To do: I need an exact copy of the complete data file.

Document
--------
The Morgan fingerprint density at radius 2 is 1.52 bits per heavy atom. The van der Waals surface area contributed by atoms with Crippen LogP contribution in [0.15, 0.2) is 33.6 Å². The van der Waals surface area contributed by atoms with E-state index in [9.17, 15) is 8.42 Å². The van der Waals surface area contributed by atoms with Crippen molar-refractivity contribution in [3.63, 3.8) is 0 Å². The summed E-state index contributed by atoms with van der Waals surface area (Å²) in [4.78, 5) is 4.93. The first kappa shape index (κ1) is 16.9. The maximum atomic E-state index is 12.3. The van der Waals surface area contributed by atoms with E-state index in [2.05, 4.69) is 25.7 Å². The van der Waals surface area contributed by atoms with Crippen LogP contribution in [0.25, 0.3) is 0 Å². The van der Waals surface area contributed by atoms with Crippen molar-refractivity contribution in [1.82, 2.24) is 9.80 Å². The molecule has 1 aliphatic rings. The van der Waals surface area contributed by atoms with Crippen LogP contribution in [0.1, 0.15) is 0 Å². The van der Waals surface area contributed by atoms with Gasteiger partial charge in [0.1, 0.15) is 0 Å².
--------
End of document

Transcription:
The Morgan fingerprint density at radius 2 is 1.52 bits per heavy atom. The van der Waals surface area contributed by atoms with Crippen LogP contribution in [0.15, 0.2) is 33.6 Å². The van der Waals surface area contributed by atoms with E-state index in [9.17, 15) is 8.42 Å². The van der Waals surface area contributed by atoms with Crippen molar-refractivity contribution in [3.63, 3.8) is 0 Å². The summed E-state index contributed by atoms with van der Waals surface area (Å²) in [4.78, 5) is 4.93. The first kappa shape index (κ1) is 16.9. The maximum atomic E-state index is 12.3. The van der Waals surface area contributed by atoms with E-state index in [2.05, 4.69) is 25.7 Å². The van der Waals surface area contributed by atoms with Crippen LogP contribution in [0.25, 0.3) is 0 Å². The van der Waals surface area contributed by atoms with Crippen molar-refractivity contribution in [1.82, 2.24) is 9.80 Å². The molecule has 1 aliphatic rings. The van der Waals surface area contributed by atoms with Crippen LogP contribution in [0.1, 0.15) is 0 Å². The van der Waals surface area contributed by atoms with Gasteiger partial charge in [0.1, 0.15) is 0 Å².